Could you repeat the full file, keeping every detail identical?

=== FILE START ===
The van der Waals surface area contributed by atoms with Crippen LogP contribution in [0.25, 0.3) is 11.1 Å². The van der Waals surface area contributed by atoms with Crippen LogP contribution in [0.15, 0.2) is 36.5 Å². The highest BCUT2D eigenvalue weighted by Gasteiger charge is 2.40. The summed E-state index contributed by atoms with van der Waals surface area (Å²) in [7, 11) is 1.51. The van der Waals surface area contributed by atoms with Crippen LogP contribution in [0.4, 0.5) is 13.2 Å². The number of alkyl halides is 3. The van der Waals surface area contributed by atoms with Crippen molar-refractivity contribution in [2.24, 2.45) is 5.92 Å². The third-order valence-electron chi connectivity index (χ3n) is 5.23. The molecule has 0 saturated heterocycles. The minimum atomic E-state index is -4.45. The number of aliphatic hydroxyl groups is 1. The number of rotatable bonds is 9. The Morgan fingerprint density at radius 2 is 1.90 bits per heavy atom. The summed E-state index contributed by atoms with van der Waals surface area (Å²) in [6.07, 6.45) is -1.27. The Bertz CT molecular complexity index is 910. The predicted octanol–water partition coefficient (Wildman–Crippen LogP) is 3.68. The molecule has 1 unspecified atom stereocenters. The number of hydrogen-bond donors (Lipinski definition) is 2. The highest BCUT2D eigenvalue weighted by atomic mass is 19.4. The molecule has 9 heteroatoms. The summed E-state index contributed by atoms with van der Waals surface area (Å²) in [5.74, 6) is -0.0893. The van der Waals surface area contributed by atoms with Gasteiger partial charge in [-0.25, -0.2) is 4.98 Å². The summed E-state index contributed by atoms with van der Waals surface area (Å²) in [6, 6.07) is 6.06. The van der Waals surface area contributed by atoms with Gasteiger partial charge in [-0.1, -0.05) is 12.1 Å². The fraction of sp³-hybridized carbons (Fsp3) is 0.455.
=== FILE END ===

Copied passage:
The van der Waals surface area contributed by atoms with Crippen LogP contribution in [0.25, 0.3) is 11.1 Å². The van der Waals surface area contributed by atoms with Crippen LogP contribution in [0.15, 0.2) is 36.5 Å². The highest BCUT2D eigenvalue weighted by Gasteiger charge is 2.40. The summed E-state index contributed by atoms with van der Waals surface area (Å²) in [7, 11) is 1.51. The van der Waals surface area contributed by atoms with Crippen LogP contribution in [0.4, 0.5) is 13.2 Å². The number of alkyl halides is 3. The van der Waals surface area contributed by atoms with Crippen molar-refractivity contribution in [2.24, 2.45) is 5.92 Å². The third-order valence-electron chi connectivity index (χ3n) is 5.23. The molecule has 0 saturated heterocycles. The minimum atomic E-state index is -4.45. The number of aliphatic hydroxyl groups is 1. The number of rotatable bonds is 9. The Morgan fingerprint density at radius 2 is 1.90 bits per heavy atom. The summed E-state index contributed by atoms with van der Waals surface area (Å²) in [6.07, 6.45) is -1.27. The Bertz CT molecular complexity index is 910. The predicted octanol–water partition coefficient (Wildman–Crippen LogP) is 3.68. The molecule has 1 unspecified atom stereocenters. The number of hydrogen-bond donors (Lipinski definition) is 2. The highest BCUT2D eigenvalue weighted by atomic mass is 19.4. The molecule has 9 heteroatoms. The summed E-state index contributed by atoms with van der Waals surface area (Å²) in [5.74, 6) is -0.0893. The van der Waals surface area contributed by atoms with Gasteiger partial charge in [-0.25, -0.2) is 4.98 Å². The summed E-state index contributed by atoms with van der Waals surface area (Å²) in [6, 6.07) is 6.06. The van der Waals surface area contributed by atoms with Gasteiger partial charge in [-0.1, -0.05) is 12.1 Å². The fraction of sp³-hybridized carbons (Fsp3) is 0.455.